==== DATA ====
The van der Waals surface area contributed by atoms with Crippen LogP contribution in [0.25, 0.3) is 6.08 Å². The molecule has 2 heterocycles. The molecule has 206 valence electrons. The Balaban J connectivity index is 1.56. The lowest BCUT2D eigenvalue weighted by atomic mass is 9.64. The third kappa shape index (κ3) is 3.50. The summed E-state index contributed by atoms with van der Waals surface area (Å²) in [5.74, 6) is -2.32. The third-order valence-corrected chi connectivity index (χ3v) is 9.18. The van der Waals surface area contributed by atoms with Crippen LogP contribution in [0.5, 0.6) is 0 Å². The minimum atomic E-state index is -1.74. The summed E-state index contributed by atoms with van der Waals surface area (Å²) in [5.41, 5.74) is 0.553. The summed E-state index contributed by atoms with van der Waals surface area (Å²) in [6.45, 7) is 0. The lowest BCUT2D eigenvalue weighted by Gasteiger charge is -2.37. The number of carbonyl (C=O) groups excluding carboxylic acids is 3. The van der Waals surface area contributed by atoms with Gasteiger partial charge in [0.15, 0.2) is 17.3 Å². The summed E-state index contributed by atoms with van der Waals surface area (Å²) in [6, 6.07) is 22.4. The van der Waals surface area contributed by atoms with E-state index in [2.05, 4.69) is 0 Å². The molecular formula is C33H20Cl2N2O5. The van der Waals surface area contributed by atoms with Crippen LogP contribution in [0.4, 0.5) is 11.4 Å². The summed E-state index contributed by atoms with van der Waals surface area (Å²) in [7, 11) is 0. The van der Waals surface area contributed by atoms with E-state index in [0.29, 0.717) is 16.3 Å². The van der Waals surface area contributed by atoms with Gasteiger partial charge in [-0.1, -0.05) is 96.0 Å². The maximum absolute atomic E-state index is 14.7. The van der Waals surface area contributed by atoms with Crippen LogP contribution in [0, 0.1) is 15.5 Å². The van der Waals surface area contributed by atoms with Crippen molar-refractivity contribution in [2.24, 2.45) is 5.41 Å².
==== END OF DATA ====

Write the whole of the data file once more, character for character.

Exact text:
The van der Waals surface area contributed by atoms with Crippen LogP contribution in [0.25, 0.3) is 6.08 Å². The molecule has 2 heterocycles. The molecule has 206 valence electrons. The Balaban J connectivity index is 1.56. The lowest BCUT2D eigenvalue weighted by atomic mass is 9.64. The third kappa shape index (κ3) is 3.50. The summed E-state index contributed by atoms with van der Waals surface area (Å²) in [5.74, 6) is -2.32. The third-order valence-corrected chi connectivity index (χ3v) is 9.18. The van der Waals surface area contributed by atoms with Crippen LogP contribution in [0.5, 0.6) is 0 Å². The minimum atomic E-state index is -1.74. The summed E-state index contributed by atoms with van der Waals surface area (Å²) in [5.41, 5.74) is 0.553. The summed E-state index contributed by atoms with van der Waals surface area (Å²) in [6.45, 7) is 0. The lowest BCUT2D eigenvalue weighted by Gasteiger charge is -2.37. The number of carbonyl (C=O) groups excluding carboxylic acids is 3. The van der Waals surface area contributed by atoms with Gasteiger partial charge in [0.15, 0.2) is 17.3 Å². The summed E-state index contributed by atoms with van der Waals surface area (Å²) in [6, 6.07) is 22.4. The van der Waals surface area contributed by atoms with E-state index in [2.05, 4.69) is 0 Å². The molecular formula is C33H20Cl2N2O5. The van der Waals surface area contributed by atoms with Crippen LogP contribution in [0.4, 0.5) is 11.4 Å². The summed E-state index contributed by atoms with van der Waals surface area (Å²) in [7, 11) is 0. The van der Waals surface area contributed by atoms with E-state index in [0.29, 0.717) is 16.3 Å². The van der Waals surface area contributed by atoms with Gasteiger partial charge in [-0.1, -0.05) is 96.0 Å². The maximum absolute atomic E-state index is 14.7. The van der Waals surface area contributed by atoms with Crippen LogP contribution in [0, 0.1) is 15.5 Å². The van der Waals surface area contributed by atoms with Crippen molar-refractivity contribution in [2.24, 2.45) is 5.41 Å².